Protozoa – Symptoms, Treatment and Prevention

Protozoa are found everywhere, and their cysts (protective capsule) can be found even in the most hostile environments. They grow more rapidly in the summer, which is bad news for tropical countries like ours. (Interestingly, virtually all of us humans have protozoa living in or on our body at some point in time; in fact, many people are infected with one or more protozoan species throughout their life).

In chickens, the most common protozoan disease – and the most dangerous – is coccidiosis, which usually affects chicks and pullets aged 3 to 6 weeks old. Older chickens are immune from the disease. (Actually, all chickens also carry the protozoa in their bowels; however, only some of them will develop the disease).

Let us start the discussion with the life cycle  of the coccidia. It begins with an unsporulated oocyst or non-infective egg (an egg that contains an early stage of coccidiosis that is not yet developed). The oocyst can lay dormant in the soil and does not become infectious for up to a year – unless it gets the chance to sit in  wet and humid conditions (like near dirty feeders and waterers).

The oocysts  are passed in the feces of infected birds into the environment. When ingested by the chicken thru contaminated feed or water,  the chicken’s stomach acids break down the oocyst wall in about  24 hours, releasing the infective form of the coccidiosis (sporocyst). These sporocysts attack the cell lining in the small intestine, and undergo several developmental stages until they can asexually reproduce inside the gut and destroy its cells.

It takes only one oocyst to destroy several thousands cells in the game fowl’s gut throughout its life cycle, which is completed in about one to two weeks.

The good news is that chicks that go foraging with their mothers and are exposed to the disease would slowly build up immunity to it. When a chick ingests only a few oocysts, only a few thousand cells in its gut could be descuettroyed; the chick will not be affected and over time will develop immunity to the disease.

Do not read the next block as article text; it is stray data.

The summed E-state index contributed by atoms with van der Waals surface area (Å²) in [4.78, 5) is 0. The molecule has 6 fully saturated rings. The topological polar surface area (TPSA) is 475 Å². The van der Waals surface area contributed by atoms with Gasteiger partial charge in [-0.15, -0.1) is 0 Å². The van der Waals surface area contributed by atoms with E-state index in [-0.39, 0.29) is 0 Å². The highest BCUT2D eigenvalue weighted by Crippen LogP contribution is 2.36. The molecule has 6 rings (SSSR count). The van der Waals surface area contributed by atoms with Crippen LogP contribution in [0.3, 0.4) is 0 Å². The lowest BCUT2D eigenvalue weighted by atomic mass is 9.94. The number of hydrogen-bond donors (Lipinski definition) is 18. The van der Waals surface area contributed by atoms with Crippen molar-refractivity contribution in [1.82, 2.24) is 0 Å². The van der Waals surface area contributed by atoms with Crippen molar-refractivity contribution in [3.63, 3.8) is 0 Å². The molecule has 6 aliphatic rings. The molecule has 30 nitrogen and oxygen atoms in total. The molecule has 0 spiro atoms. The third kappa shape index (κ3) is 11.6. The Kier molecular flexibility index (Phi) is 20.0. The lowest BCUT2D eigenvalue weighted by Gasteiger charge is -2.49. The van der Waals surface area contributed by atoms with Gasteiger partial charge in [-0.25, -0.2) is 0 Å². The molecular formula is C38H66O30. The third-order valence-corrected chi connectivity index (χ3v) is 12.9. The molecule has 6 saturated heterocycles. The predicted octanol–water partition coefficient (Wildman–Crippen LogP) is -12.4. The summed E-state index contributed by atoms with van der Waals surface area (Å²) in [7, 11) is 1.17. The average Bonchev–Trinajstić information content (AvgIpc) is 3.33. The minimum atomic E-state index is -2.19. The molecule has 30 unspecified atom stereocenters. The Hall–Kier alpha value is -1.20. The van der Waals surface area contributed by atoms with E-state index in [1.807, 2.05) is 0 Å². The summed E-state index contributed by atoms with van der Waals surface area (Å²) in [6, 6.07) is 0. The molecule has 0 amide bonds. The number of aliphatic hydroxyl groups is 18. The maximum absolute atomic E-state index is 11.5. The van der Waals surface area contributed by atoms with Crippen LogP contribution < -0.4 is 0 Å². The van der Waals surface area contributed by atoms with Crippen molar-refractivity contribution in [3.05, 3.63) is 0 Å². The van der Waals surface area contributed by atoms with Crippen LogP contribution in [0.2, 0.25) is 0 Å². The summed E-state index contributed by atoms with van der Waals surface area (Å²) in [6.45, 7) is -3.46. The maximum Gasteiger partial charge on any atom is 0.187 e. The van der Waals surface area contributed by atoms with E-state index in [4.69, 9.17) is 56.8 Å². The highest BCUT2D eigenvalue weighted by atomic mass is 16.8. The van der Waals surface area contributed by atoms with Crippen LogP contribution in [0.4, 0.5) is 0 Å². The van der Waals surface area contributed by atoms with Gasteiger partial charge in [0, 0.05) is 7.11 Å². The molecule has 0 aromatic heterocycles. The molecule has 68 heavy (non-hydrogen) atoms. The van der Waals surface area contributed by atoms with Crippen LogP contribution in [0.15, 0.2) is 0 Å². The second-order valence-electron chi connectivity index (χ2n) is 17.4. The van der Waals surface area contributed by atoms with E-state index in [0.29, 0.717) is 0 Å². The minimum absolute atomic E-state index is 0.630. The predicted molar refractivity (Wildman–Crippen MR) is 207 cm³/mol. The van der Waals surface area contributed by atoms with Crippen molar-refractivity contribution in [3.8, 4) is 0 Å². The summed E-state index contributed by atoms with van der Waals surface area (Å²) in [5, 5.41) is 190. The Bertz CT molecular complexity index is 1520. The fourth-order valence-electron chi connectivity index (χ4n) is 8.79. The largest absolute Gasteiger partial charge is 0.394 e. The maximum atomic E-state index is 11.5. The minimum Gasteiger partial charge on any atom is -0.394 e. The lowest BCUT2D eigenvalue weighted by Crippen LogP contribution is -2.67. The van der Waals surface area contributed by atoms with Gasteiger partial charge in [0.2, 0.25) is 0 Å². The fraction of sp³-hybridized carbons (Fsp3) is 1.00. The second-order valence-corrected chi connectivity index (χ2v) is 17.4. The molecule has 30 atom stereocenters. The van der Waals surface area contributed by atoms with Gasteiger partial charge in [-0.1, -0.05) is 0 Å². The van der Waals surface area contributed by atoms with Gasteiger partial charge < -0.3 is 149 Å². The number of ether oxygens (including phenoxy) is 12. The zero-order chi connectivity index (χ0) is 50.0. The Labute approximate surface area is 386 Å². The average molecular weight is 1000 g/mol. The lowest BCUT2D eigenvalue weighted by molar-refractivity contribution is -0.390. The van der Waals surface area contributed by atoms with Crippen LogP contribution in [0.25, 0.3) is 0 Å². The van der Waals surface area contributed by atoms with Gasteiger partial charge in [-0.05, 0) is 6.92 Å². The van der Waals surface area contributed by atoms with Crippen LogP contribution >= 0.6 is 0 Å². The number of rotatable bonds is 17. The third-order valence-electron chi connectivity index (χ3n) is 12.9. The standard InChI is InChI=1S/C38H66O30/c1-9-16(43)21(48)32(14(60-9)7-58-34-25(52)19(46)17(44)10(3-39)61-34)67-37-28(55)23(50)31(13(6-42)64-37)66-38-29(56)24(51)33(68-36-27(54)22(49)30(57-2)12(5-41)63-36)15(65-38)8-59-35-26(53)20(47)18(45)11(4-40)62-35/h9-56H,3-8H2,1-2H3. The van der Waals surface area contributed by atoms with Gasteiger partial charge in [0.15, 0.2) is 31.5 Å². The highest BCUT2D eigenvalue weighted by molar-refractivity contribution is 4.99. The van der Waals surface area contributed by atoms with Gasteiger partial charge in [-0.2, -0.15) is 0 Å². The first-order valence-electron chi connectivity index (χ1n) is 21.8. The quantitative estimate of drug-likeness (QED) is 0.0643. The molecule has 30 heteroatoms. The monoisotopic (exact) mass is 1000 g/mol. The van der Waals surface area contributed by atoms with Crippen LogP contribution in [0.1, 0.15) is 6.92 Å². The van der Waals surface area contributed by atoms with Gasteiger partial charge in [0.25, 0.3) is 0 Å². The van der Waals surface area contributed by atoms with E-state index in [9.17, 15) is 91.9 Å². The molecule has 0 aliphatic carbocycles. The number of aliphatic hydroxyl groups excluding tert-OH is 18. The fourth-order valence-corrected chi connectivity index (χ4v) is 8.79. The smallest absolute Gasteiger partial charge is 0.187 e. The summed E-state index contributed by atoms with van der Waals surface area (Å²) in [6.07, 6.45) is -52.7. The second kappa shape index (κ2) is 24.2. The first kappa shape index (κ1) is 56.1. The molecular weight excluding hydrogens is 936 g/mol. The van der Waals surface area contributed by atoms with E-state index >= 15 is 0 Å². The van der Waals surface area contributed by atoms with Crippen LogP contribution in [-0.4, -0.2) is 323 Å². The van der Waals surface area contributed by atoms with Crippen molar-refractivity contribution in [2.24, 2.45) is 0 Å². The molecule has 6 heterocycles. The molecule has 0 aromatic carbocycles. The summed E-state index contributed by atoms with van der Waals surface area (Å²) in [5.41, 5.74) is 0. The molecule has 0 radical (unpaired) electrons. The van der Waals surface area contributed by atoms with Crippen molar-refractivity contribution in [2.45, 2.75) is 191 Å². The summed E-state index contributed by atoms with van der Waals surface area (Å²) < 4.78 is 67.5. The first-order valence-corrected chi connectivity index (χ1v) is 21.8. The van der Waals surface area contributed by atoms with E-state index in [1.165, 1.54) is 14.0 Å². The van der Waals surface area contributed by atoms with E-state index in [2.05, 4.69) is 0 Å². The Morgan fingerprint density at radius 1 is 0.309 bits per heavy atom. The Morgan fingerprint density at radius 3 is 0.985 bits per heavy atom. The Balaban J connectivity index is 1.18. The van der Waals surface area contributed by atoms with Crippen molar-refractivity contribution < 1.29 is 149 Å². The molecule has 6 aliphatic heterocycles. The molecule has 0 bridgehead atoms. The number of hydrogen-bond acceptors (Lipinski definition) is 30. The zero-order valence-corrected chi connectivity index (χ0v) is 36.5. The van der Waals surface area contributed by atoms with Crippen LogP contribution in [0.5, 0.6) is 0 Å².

However, no matter what the age of a chicken, if it ingests a large number of oocysts that damage millions of cells in its guts,  it would suffer so much pain that it would not be able to eat;  this would lead to reduced nutrient and fluid absorption resulting in diarrhea and blood loss, the cause of its rapid weight loss. It could also result in bloody droppings and anemia, and even blood poisoning. The infection produces more oocysts that are passed out in the feces. The chicken would then look unkempt, with pale comb and ruffled feathers and a bad posture; weakness, listlessness and unthriftiness are also signs of the infection.


Symptoms of coccidiosis do not appear until a few days later, and you can get caught unaware. Treatment should always be done as soon as the first signs of the disease appear – even in just one chicken. The whole flock should be inspected and the infected ones should be quarantined to prevent the spread of the disease.



Mix  2 tsp. (10mL) of the solution in 1  gallon of water. (Make sure to mix a fresh batch every day).Give the solution for 3 days, skip 2 days, 3 days.


For NON-INFECTED CHICKENS: Mix 1 tsp. (5mL) of the solution in 1 gallon of water. (Make sure to mix a fresh batch every day). Give the solution for 3 days.

If you so desire, you can follow up with vitamin supplements and probiotics to stimulate the growth of good bacteria in the gut.

The best treatment is prevention. Clean coops regularly, making sure that the watering area is not damp. Try to change the waterer to a different spot every other day to prevent dampness build-up. Avoid overcrowding. Chickens that show signs of coccidiosis should separated from the flock immediately.

Keep visiting The Sabong Chronicles for more interesting, informative articles. Thank you.



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